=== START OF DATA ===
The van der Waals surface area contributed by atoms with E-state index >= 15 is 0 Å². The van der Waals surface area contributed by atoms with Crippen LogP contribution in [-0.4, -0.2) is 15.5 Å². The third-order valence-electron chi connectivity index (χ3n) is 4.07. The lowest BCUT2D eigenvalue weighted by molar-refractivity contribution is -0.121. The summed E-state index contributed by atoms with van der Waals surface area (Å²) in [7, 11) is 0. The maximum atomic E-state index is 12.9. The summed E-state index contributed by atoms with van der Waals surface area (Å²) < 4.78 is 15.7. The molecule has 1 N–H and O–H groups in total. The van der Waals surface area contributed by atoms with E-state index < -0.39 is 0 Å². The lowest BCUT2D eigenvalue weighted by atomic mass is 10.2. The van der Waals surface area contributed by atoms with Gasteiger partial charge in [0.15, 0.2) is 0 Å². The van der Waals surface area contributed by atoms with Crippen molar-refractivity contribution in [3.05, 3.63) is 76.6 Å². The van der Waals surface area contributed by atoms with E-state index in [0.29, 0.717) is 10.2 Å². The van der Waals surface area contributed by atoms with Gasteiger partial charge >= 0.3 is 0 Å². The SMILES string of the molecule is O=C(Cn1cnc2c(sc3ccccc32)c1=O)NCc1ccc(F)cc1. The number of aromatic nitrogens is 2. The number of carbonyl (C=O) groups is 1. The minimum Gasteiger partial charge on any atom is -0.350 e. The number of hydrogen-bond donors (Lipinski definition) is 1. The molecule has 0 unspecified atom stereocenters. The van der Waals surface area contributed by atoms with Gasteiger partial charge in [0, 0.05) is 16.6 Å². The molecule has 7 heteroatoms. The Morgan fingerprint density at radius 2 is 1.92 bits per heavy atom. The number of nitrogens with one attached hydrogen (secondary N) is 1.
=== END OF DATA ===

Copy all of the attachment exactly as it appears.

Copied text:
The van der Waals surface area contributed by atoms with E-state index >= 15 is 0 Å². The van der Waals surface area contributed by atoms with Crippen LogP contribution in [-0.4, -0.2) is 15.5 Å². The third-order valence-electron chi connectivity index (χ3n) is 4.07. The lowest BCUT2D eigenvalue weighted by molar-refractivity contribution is -0.121. The summed E-state index contributed by atoms with van der Waals surface area (Å²) in [7, 11) is 0. The maximum atomic E-state index is 12.9. The summed E-state index contributed by atoms with van der Waals surface area (Å²) < 4.78 is 15.7. The molecule has 1 N–H and O–H groups in total. The van der Waals surface area contributed by atoms with E-state index < -0.39 is 0 Å². The lowest BCUT2D eigenvalue weighted by atomic mass is 10.2. The van der Waals surface area contributed by atoms with Gasteiger partial charge in [0.15, 0.2) is 0 Å². The van der Waals surface area contributed by atoms with Crippen molar-refractivity contribution in [3.05, 3.63) is 76.6 Å². The van der Waals surface area contributed by atoms with E-state index in [0.29, 0.717) is 10.2 Å². The van der Waals surface area contributed by atoms with Gasteiger partial charge >= 0.3 is 0 Å². The SMILES string of the molecule is O=C(Cn1cnc2c(sc3ccccc32)c1=O)NCc1ccc(F)cc1. The number of aromatic nitrogens is 2. The number of carbonyl (C=O) groups is 1. The minimum Gasteiger partial charge on any atom is -0.350 e. The number of hydrogen-bond donors (Lipinski definition) is 1. The molecule has 0 unspecified atom stereocenters. The van der Waals surface area contributed by atoms with Gasteiger partial charge in [0, 0.05) is 16.6 Å². The molecule has 7 heteroatoms. The Morgan fingerprint density at radius 2 is 1.92 bits per heavy atom. The number of nitrogens with one attached hydrogen (secondary N) is 1.